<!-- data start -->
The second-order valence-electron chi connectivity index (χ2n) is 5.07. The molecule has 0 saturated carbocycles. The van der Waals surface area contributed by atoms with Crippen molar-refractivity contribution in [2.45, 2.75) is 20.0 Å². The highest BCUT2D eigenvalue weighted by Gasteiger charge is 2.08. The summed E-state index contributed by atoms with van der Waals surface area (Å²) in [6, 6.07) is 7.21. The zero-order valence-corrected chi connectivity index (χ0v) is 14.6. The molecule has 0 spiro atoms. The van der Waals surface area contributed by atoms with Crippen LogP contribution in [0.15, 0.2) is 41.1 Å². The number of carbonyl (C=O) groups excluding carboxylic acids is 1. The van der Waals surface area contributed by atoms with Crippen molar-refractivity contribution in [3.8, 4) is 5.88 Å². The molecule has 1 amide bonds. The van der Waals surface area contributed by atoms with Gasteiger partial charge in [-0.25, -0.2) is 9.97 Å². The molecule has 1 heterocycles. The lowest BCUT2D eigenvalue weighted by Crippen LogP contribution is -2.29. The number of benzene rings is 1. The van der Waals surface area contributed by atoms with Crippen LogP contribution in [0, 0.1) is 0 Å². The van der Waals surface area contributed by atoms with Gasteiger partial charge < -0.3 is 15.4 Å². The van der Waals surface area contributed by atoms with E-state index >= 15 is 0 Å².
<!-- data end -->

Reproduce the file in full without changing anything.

The second-order valence-electron chi connectivity index (χ2n) is 5.07. The molecule has 0 saturated carbocycles. The van der Waals surface area contributed by atoms with Crippen molar-refractivity contribution in [2.45, 2.75) is 20.0 Å². The highest BCUT2D eigenvalue weighted by Gasteiger charge is 2.08. The summed E-state index contributed by atoms with van der Waals surface area (Å²) in [6, 6.07) is 7.21. The zero-order valence-corrected chi connectivity index (χ0v) is 14.6. The molecule has 0 spiro atoms. The van der Waals surface area contributed by atoms with Crippen LogP contribution in [0.15, 0.2) is 41.1 Å². The number of carbonyl (C=O) groups excluding carboxylic acids is 1. The van der Waals surface area contributed by atoms with Crippen molar-refractivity contribution in [3.8, 4) is 5.88 Å². The molecule has 1 amide bonds. The van der Waals surface area contributed by atoms with Gasteiger partial charge in [-0.25, -0.2) is 9.97 Å². The molecule has 1 heterocycles. The lowest BCUT2D eigenvalue weighted by Crippen LogP contribution is -2.29. The number of benzene rings is 1. The van der Waals surface area contributed by atoms with Crippen LogP contribution in [0, 0.1) is 0 Å². The van der Waals surface area contributed by atoms with Gasteiger partial charge < -0.3 is 15.4 Å². The van der Waals surface area contributed by atoms with E-state index >= 15 is 0 Å².